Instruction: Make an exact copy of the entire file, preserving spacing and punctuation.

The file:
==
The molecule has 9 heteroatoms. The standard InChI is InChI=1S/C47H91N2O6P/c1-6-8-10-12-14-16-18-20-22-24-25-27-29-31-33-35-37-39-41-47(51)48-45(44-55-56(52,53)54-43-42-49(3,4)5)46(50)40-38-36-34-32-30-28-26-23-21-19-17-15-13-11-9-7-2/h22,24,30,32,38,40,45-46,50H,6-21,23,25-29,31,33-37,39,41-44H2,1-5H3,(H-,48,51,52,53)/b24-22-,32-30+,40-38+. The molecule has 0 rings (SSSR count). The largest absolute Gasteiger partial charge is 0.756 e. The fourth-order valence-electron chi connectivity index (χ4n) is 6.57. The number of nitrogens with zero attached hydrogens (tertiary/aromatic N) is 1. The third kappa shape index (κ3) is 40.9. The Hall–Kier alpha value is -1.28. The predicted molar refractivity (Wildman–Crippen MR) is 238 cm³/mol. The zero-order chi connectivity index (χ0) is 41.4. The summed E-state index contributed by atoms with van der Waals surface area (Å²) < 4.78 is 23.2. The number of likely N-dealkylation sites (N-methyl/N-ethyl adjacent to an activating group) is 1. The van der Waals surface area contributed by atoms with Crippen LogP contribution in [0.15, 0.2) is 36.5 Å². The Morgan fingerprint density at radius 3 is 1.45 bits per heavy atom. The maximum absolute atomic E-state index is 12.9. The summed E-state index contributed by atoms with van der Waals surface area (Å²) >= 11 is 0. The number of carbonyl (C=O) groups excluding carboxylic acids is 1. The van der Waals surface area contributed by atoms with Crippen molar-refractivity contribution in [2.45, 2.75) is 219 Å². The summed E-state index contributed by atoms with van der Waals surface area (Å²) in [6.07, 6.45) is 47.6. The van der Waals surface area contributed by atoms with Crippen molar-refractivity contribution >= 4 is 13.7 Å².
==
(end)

The molecule has 9 heteroatoms. The standard InChI is InChI=1S/C47H91N2O6P/c1-6-8-10-12-14-16-18-20-22-24-25-27-29-31-33-35-37-39-41-47(51)48-45(44-55-56(52,53)54-43-42-49(3,4)5)46(50)40-38-36-34-32-30-28-26-23-21-19-17-15-13-11-9-7-2/h22,24,30,32,38,40,45-46,50H,6-21,23,25-29,31,33-37,39,41-44H2,1-5H3,(H-,48,51,52,53)/b24-22-,32-30+,40-38+. The molecule has 0 rings (SSSR count). The largest absolute Gasteiger partial charge is 0.756 e. The fourth-order valence-electron chi connectivity index (χ4n) is 6.57. The number of nitrogens with zero attached hydrogens (tertiary/aromatic N) is 1. The third kappa shape index (κ3) is 40.9. The Hall–Kier alpha value is -1.28. The predicted molar refractivity (Wildman–Crippen MR) is 238 cm³/mol. The zero-order chi connectivity index (χ0) is 41.4. The summed E-state index contributed by atoms with van der Waals surface area (Å²) < 4.78 is 23.2. The number of likely N-dealkylation sites (N-methyl/N-ethyl adjacent to an activating group) is 1. The van der Waals surface area contributed by atoms with Crippen LogP contribution in [0.15, 0.2) is 36.5 Å². The Morgan fingerprint density at radius 3 is 1.45 bits per heavy atom. The maximum absolute atomic E-state index is 12.9. The summed E-state index contributed by atoms with van der Waals surface area (Å²) >= 11 is 0. The number of carbonyl (C=O) groups excluding carboxylic acids is 1. The van der Waals surface area contributed by atoms with Crippen molar-refractivity contribution in [2.45, 2.75) is 219 Å². The summed E-state index contributed by atoms with van der Waals surface area (Å²) in [6.07, 6.45) is 47.6. The van der Waals surface area contributed by atoms with Crippen molar-refractivity contribution >= 4 is 13.7 Å².